It’s impossible not to add the contributions literature has made to the work of preserving collective memory, from Sergio Ramirez’ Tongolele no Sabia Bailar, to Arquimedes Gonzalez’ Como esperando Abril. Historia de la massacre of 2018 in Nicaragua, and including the young poet William Gonzalez: Collected poems: Me duele respirar. There are also innumerable essays written since 2018 by Nicaraguan and other authors. But we must also include the stories and testimonies published by thousands of anonymous Nicaraguans every day in all types of electronic and print media. In the words of [Nicaraguan poet and author] Gioconda [Belli], they’re the “colonies of ants with their tenacious wills (…) armies of butterflies, dragonflies and lightening bugs that wander the world displaying the wounds.” Each story, each photo, each video, is a victory over lies.

In the other sphere – that of memory as a registry of the barbaric acts committed by the dictatorship – there’s the tireless work of the organizations that defend human rights. Together with the population, these have continued documenting the repression, identifying the intellectual and material authors, the chains of command and the patterns of action. They haven’t taken their feet off the gas pedals in this work for the last five years, not even when they themselves were the direct victims of reprisals for the work they do.

In this sector are also personal names of those who have paid with prison, the confiscation of their assets and exile, for the audacity of placing themselves on the side of the oppressed without calculating the risks or looking for quotas of power. In the mission of documenting and denouncing human rights violations, the opportune and timely denunciations of the population have also been key when someone in their neighborhoods has been taken prisoner, or when they’ve reported the regime’s police operations to block a religious procession or a peaceful meeting. Each periodic report from the organizations, as well as the citizens’ denunciations, each testimony offered, are small victories over forgetting, and, as such, small wins over impunity.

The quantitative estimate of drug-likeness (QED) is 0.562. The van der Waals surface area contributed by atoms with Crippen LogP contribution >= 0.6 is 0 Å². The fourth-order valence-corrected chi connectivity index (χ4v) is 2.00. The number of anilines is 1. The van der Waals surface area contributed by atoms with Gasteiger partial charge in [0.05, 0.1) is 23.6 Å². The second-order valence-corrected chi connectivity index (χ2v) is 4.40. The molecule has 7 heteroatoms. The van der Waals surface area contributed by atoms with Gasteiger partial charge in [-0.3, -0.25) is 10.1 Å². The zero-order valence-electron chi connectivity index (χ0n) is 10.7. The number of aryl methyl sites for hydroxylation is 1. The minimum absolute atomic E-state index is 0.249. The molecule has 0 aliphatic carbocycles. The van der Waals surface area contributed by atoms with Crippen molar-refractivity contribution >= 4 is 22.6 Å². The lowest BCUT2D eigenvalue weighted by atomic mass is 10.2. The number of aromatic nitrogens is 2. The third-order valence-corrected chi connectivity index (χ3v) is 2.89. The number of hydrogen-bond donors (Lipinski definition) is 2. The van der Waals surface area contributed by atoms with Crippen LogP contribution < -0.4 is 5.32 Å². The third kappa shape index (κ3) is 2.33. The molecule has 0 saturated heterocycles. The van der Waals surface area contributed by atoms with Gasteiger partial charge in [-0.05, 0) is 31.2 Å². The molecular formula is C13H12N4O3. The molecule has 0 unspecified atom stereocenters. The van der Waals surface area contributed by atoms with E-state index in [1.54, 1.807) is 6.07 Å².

The same goes for the personal and collective victories that are obtained when actions arise in the heart of the people and become generalized, for example empathy with those threatened, instead of falling into the complex of “it’s not my problem” that the dictatorship encourages. In this area of civic ethics, we also encounter the individual decisions to “not be like them;” that is, to differentiate themselves from the regime’s agents and their forms of behavior – from the hate and accusations of those who dwell in a cavern where venom is the daily meal. Every day that a person decides not to commune with the ration of hate the regime offers is also a victory against cruelty.

Although there are many existing reasons to be filled with fear, there are many more reasons to continue struggling. A form of domination capable of totally annulling all the yearnings of freedom of an entire people has not yet been invented. For that reason, dictatorships are always living on the edge of collapse, because no one definitively resigns themselves to live in submission. In Nicaragua, there’s a rebellious hope that won’t wait with folded arms, but that feeds off the small victories won by the multiple resistances of every day. As Gioconda predicts: “However long the patient work of the termites may take, the edifice of power will fall.”